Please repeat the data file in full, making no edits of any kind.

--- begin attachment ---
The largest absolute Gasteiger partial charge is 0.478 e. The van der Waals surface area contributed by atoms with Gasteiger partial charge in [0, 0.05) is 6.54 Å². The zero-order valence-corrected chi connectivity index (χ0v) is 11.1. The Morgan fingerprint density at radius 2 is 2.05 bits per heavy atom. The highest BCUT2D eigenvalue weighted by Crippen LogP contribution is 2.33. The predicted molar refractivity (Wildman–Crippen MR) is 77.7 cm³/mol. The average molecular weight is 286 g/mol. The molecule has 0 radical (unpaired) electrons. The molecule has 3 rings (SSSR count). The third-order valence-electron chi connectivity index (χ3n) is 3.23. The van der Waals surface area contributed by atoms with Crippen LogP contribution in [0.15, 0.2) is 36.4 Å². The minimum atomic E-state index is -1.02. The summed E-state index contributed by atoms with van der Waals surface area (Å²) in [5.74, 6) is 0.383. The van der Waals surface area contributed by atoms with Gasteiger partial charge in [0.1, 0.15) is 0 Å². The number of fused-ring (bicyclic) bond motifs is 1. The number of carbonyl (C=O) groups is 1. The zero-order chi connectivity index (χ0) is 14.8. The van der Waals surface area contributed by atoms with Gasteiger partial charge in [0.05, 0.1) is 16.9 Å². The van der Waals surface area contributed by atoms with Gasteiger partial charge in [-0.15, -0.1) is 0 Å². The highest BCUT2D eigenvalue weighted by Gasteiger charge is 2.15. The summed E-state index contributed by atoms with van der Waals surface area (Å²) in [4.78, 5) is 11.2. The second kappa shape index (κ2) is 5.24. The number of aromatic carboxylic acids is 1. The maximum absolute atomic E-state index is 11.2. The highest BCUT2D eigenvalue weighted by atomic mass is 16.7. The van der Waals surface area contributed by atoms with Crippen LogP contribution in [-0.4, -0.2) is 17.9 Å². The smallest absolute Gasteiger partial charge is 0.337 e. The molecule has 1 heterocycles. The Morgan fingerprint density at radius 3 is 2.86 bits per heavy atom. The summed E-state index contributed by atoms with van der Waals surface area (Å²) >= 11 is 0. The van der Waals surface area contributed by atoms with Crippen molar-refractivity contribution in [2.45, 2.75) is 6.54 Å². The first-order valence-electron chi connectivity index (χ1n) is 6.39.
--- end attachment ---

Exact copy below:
The largest absolute Gasteiger partial charge is 0.478 e. The van der Waals surface area contributed by atoms with Gasteiger partial charge in [0, 0.05) is 6.54 Å². The zero-order valence-corrected chi connectivity index (χ0v) is 11.1. The Morgan fingerprint density at radius 2 is 2.05 bits per heavy atom. The highest BCUT2D eigenvalue weighted by Crippen LogP contribution is 2.33. The predicted molar refractivity (Wildman–Crippen MR) is 77.7 cm³/mol. The average molecular weight is 286 g/mol. The molecule has 0 radical (unpaired) electrons. The molecule has 3 rings (SSSR count). The third-order valence-electron chi connectivity index (χ3n) is 3.23. The van der Waals surface area contributed by atoms with Crippen LogP contribution in [0.15, 0.2) is 36.4 Å². The minimum atomic E-state index is -1.02. The summed E-state index contributed by atoms with van der Waals surface area (Å²) in [5.74, 6) is 0.383. The van der Waals surface area contributed by atoms with Gasteiger partial charge in [0.1, 0.15) is 0 Å². The number of fused-ring (bicyclic) bond motifs is 1. The number of carbonyl (C=O) groups is 1. The zero-order chi connectivity index (χ0) is 14.8. The van der Waals surface area contributed by atoms with Gasteiger partial charge in [0.05, 0.1) is 16.9 Å². The van der Waals surface area contributed by atoms with Gasteiger partial charge in [-0.15, -0.1) is 0 Å². The highest BCUT2D eigenvalue weighted by Gasteiger charge is 2.15. The summed E-state index contributed by atoms with van der Waals surface area (Å²) in [4.78, 5) is 11.2. The second kappa shape index (κ2) is 5.24. The number of aromatic carboxylic acids is 1. The maximum absolute atomic E-state index is 11.2. The highest BCUT2D eigenvalue weighted by atomic mass is 16.7. The van der Waals surface area contributed by atoms with Crippen LogP contribution in [-0.4, -0.2) is 17.9 Å². The smallest absolute Gasteiger partial charge is 0.337 e. The molecule has 1 heterocycles. The Morgan fingerprint density at radius 3 is 2.86 bits per heavy atom. The summed E-state index contributed by atoms with van der Waals surface area (Å²) >= 11 is 0. The van der Waals surface area contributed by atoms with Crippen molar-refractivity contribution in [2.45, 2.75) is 6.54 Å². The first-order valence-electron chi connectivity index (χ1n) is 6.39.